Does A Collaborative Workspace Cultivate Cutting-edge Creativity And Innovation?

Does a collaborative workspace cultivate cutting-edge creativity and innovation?

Does a collaborative workspace cultivate cutting-edge creativity and innovation?

By Dianne Dunnell, IIDA, LEED AP, NCIDQ.

Today, collaboration is still all the buzz. But does a collaborative workspace support cutting edge creativity and innovation? More and more companies are rethinking their existing office layout and seeking ways to create a more open office area for increased collaboration. Currently, offices are typically designed with 2-3 zones, subdivided into neighborhoods:

  • highly collaborative and mobile areas
  • open collaborative/mobile areas mixed with non-mobile work settings – most often adjacent to small 6’x7’ phone rooms/enclosed meeting rooms for small team work
  • focused work/non-mobile areas – this zone is often overlooked

Grouping work settings into “neighborhoods” means that large expanses of open work settings can instead be grouped into smaller clusters. This allows teams to establish a comfort zone and to locate support spaces, collaborative spaces, and focus/phone rooms adjacent to each neighborhood.

The challenge to the design and real estate team has been finding and providing an appropriate balance of collaborative and focused work settings to accommodate the mobile work force versus the non-mobile work force. While designing a highly open plan office space is desirable for increased efficiency and collaboration, many times areas for focused work, is limited or excluded within the final office design. In a recent Steelcase study, 95.3% of workers said having “access to quiet, private places for concentrated work” is important, but 41% say they don’t have them. People and work requiring a quieter surrounding are asked to work in the open office work environment, which is counterproductive to their effort to have deep thoughts, be creative and focus.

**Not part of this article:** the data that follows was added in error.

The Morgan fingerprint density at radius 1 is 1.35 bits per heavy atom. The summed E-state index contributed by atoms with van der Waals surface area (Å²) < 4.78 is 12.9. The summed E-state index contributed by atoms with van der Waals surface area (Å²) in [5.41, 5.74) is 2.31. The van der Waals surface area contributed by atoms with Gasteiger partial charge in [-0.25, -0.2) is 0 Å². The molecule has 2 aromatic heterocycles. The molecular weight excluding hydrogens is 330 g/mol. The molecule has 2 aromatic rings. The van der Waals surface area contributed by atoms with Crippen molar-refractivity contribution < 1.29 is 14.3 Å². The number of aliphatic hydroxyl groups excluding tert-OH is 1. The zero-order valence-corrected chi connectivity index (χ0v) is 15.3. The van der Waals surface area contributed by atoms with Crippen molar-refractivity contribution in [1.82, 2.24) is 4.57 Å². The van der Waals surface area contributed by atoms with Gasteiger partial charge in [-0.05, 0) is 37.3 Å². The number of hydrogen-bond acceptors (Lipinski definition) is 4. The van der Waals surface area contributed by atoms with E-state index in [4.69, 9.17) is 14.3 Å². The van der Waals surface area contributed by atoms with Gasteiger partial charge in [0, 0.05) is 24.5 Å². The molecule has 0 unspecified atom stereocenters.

So is an increase in the quantity of collaborative areas in your office environment the right answer? Extroverts may well thrive in these collaborative environments. However, according to Susan Cain, author of “Quiet”, 1 out of 3 people are introverts, as are many of today’s leaders. For introverts, solitude is needed prior to collaborating with a larger group. A quiet space allows them to reflect and develop their thoughts. Other studies have shown that those in group sessions are apt to follow the opinion of others in the room even, if it is not the best idea. By only maximizing collaborative spaces in your office environment, you prevent 1/3 of your workforce from easily participating, or offering cutting edge and innovative solutions. If you are looking to maximize a productive workforce, office layouts need a balance of space types catering to the different ways people become creative.

Spaces for Introverts & Focused Work







Those businesses understanding this concept encourage and provide opportunities for individual thinking, and see an increase in creativity during their collaborative discussions. Today’s workplace needs to be designed for varying degrees of a mobile or non-mobile workforce in an open plan/collaborative layout, and must also be more sensitive to the ways individuals work in order to maximize their contribution.

As a result, I believe we will continue to see more dynamic office designs and office product solutions. Layouts will include a design solution offering collaborative areas and quieter spaces, possibly reflecting quiet living or outdoor spaces, and fostering original and progressive business solutions.

To learn more about the changes in the design of today’s workplace feel free to email me, or call me at 617.482.3232. And definitely check out the TED Talk video “Susan Cain: The power of introverts.”